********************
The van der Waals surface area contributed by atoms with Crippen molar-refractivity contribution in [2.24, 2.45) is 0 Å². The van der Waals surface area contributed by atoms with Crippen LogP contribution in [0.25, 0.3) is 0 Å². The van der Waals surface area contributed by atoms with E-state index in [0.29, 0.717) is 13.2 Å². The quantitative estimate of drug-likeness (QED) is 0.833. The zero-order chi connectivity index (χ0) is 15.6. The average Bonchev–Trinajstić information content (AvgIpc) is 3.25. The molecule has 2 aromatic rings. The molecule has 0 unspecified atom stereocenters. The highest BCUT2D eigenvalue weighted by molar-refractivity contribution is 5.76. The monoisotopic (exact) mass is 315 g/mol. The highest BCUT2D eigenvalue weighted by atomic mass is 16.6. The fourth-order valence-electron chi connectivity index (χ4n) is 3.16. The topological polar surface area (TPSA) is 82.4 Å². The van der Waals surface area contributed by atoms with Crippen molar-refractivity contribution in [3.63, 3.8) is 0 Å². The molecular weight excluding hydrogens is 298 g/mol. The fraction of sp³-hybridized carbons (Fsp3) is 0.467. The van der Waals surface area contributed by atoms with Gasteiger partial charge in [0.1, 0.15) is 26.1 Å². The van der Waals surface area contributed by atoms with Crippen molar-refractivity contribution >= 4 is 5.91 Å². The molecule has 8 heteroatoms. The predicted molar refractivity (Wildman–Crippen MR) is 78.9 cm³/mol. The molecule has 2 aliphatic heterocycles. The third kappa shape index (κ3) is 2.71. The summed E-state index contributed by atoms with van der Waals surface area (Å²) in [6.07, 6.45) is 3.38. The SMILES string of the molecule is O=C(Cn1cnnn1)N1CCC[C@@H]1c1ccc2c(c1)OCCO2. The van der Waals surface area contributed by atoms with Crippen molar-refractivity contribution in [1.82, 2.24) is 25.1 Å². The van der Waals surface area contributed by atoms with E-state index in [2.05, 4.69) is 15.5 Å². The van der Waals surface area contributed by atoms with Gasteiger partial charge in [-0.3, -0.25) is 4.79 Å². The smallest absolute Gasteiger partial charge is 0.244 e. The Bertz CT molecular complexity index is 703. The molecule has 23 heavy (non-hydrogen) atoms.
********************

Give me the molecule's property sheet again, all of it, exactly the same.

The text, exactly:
The van der Waals surface area contributed by atoms with Crippen molar-refractivity contribution in [2.24, 2.45) is 0 Å². The van der Waals surface area contributed by atoms with Crippen LogP contribution in [0.25, 0.3) is 0 Å². The van der Waals surface area contributed by atoms with E-state index in [0.29, 0.717) is 13.2 Å². The quantitative estimate of drug-likeness (QED) is 0.833. The zero-order chi connectivity index (χ0) is 15.6. The average Bonchev–Trinajstić information content (AvgIpc) is 3.25. The molecule has 2 aromatic rings. The molecule has 0 unspecified atom stereocenters. The highest BCUT2D eigenvalue weighted by molar-refractivity contribution is 5.76. The monoisotopic (exact) mass is 315 g/mol. The highest BCUT2D eigenvalue weighted by atomic mass is 16.6. The fourth-order valence-electron chi connectivity index (χ4n) is 3.16. The topological polar surface area (TPSA) is 82.4 Å². The van der Waals surface area contributed by atoms with Crippen molar-refractivity contribution in [3.63, 3.8) is 0 Å². The molecular weight excluding hydrogens is 298 g/mol. The fraction of sp³-hybridized carbons (Fsp3) is 0.467. The van der Waals surface area contributed by atoms with Gasteiger partial charge in [0.1, 0.15) is 26.1 Å². The van der Waals surface area contributed by atoms with Crippen molar-refractivity contribution >= 4 is 5.91 Å². The molecule has 8 heteroatoms. The predicted molar refractivity (Wildman–Crippen MR) is 78.9 cm³/mol. The molecule has 2 aliphatic heterocycles. The third kappa shape index (κ3) is 2.71. The summed E-state index contributed by atoms with van der Waals surface area (Å²) in [6.07, 6.45) is 3.38. The SMILES string of the molecule is O=C(Cn1cnnn1)N1CCC[C@@H]1c1ccc2c(c1)OCCO2. The van der Waals surface area contributed by atoms with Crippen molar-refractivity contribution in [1.82, 2.24) is 25.1 Å². The van der Waals surface area contributed by atoms with E-state index in [2.05, 4.69) is 15.5 Å². The van der Waals surface area contributed by atoms with Gasteiger partial charge in [-0.3, -0.25) is 4.79 Å². The smallest absolute Gasteiger partial charge is 0.244 e. The Bertz CT molecular complexity index is 703. The molecule has 23 heavy (non-hydrogen) atoms.